This. Very much this.

 

On 6/16/2017 at 1:34 PM, Spricigo said:

In the end the question is not how many parachutes you need to land without engines,  but the minimum overall weight of propulsive +parachute landing. Not to mention lithobreaking... 

Also very much this. Note that parachutes will gain effectiveness if you have an engineer to repack them and attempt multiple landings with the same lander. For a single landing and then back to Kerbin, a couple of drogues can help a lot (depending on mass, ofc) and you should otherwise not worry too much about fuel expenditure for the landing.

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I always set drogues to .37, roughly the middle of the slider. It's still going to pop 5kms above the surface. At that altitude, even Duna has some atmosphere. A .1 setting would be practically airless. The only reason I've ever seen one fail to open is excessive speed. Once you drop below 700 m/s, it's going to open. A drogue's purpose (at least in KSP) isn't necessarily to open at a higher altitude, but at a higher velocity. I don't see how setting the slider lower would hurt you, but it isn't necessary.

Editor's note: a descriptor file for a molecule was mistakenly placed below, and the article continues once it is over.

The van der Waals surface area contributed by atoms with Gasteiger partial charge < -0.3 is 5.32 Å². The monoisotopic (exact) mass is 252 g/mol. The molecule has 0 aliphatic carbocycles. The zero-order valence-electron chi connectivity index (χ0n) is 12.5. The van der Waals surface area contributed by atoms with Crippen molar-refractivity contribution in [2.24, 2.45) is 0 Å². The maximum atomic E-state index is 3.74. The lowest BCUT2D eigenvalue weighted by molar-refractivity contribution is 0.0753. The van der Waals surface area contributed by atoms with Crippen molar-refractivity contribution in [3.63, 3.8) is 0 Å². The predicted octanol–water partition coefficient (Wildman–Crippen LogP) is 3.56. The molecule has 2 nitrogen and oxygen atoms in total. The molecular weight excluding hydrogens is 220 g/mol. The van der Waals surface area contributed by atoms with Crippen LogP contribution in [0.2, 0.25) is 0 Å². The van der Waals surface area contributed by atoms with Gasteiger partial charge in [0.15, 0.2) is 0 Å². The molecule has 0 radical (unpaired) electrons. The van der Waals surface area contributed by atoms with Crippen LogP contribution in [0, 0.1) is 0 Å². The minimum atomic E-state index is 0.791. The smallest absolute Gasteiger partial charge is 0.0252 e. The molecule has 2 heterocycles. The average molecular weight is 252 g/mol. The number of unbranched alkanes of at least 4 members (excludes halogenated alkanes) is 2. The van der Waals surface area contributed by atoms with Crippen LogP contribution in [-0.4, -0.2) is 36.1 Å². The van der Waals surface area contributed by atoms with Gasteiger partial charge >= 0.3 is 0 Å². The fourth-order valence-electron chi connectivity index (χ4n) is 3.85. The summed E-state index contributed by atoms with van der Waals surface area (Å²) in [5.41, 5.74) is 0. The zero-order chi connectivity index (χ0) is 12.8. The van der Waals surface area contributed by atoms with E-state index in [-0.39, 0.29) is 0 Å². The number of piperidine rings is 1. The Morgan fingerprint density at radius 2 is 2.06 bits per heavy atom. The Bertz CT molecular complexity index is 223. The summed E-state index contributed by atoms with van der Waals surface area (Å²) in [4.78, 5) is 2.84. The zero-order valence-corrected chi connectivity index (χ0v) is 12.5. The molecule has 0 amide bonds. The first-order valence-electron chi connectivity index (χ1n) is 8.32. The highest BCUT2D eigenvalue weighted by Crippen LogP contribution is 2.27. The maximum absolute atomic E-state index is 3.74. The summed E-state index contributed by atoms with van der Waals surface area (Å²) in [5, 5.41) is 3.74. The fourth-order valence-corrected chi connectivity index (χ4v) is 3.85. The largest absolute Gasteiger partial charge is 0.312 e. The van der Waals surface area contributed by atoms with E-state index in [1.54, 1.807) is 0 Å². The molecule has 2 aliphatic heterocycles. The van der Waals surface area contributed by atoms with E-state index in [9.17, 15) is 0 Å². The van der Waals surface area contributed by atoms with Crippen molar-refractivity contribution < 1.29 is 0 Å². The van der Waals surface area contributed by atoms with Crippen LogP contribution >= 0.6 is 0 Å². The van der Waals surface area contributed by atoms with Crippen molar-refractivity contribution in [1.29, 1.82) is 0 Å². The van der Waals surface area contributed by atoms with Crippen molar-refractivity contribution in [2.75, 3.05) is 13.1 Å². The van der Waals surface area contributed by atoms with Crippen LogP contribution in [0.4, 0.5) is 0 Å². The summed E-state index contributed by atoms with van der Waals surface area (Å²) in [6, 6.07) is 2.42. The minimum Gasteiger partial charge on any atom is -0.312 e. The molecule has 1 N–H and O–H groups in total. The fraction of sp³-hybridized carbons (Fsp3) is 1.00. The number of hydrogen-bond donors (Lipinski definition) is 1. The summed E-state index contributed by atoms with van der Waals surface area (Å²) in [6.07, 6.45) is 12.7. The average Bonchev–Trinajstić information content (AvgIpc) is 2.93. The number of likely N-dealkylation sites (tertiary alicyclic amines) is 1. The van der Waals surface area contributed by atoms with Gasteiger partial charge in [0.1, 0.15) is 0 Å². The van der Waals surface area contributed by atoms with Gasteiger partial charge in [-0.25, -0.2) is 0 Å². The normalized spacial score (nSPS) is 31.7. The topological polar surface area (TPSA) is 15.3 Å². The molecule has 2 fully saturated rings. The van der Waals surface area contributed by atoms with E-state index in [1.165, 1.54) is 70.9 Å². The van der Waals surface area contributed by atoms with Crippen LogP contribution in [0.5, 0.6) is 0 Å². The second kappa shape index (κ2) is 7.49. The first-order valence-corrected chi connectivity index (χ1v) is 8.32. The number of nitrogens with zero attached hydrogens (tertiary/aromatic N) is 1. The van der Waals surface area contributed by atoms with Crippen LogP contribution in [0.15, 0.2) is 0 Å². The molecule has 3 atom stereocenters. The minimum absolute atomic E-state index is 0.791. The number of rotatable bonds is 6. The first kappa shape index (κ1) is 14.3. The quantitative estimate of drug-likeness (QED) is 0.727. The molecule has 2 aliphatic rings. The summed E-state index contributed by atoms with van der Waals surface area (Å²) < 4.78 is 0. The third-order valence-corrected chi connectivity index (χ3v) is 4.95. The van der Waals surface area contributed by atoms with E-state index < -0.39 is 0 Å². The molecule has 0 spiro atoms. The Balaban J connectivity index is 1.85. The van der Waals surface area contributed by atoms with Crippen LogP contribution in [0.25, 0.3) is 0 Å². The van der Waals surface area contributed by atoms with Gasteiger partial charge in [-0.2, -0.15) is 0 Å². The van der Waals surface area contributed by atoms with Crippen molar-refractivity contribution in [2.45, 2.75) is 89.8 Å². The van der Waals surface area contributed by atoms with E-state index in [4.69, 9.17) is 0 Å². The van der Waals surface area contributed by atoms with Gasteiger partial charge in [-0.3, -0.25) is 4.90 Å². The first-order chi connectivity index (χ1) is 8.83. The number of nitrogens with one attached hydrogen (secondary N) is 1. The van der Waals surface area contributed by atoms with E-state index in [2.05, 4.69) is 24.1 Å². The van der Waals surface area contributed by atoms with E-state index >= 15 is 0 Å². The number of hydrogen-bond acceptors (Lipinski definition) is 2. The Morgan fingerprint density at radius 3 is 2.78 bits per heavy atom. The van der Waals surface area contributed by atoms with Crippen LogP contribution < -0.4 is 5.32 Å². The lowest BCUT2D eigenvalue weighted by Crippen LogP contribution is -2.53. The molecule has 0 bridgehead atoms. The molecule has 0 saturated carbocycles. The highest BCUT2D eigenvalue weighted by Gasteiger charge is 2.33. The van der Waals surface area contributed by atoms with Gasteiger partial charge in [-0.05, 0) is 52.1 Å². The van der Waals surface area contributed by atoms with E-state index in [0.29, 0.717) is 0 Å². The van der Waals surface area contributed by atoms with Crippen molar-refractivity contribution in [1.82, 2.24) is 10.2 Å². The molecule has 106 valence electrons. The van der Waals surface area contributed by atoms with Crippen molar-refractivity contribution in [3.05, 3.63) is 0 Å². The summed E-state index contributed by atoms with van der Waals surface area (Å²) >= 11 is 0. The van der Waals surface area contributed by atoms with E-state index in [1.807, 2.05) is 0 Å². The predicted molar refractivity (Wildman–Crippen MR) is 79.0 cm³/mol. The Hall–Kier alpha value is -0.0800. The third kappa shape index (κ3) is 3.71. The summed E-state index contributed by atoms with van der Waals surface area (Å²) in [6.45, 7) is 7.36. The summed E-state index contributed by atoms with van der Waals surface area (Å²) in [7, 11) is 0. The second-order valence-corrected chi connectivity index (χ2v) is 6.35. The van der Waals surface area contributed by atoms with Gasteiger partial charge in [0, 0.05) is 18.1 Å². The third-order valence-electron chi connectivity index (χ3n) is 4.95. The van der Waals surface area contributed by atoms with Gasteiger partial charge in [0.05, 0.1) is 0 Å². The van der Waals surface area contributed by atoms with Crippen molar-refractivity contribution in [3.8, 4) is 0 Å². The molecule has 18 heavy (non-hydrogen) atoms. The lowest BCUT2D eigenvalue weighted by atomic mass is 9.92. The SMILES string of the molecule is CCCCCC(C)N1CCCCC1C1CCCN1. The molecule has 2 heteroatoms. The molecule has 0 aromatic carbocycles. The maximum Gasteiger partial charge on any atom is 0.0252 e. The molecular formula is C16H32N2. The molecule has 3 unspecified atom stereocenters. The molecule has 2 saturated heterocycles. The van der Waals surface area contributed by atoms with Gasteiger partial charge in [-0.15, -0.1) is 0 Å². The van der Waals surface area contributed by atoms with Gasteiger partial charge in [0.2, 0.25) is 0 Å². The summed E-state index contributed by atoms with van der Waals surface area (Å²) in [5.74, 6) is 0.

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1 hour ago, Cpt Kerbalkrunch said:

I always set drogues to .37, roughly the middle of the slider. It's still going to pop 5kms above the surface. At that altitude, even Duna has some atmosphere. A .1 setting would be practically airless. The only reason I've ever seen one fail to open is excessive speed. Once you drop below 700 m/s, it's going to open. A drogue's purpose (at least in KSP) isn't necessarily to open at a higher altitude, but at a higher velocity. I don't see how setting the slider lower would hurt you, but it isn't necessary.

How does that work? 0.37 (I assume you're not off by a decimal point, since you can't set 0.037 to chutes) is greater than Duna ASL pressure (~0.067), which means your chute is never going to have semideployment stage - it goes right into full deployment when it hits radio altimeter value. 0.37 looks like a value that I would use on Kerbin, but absolutely not on Duna. How is it useful?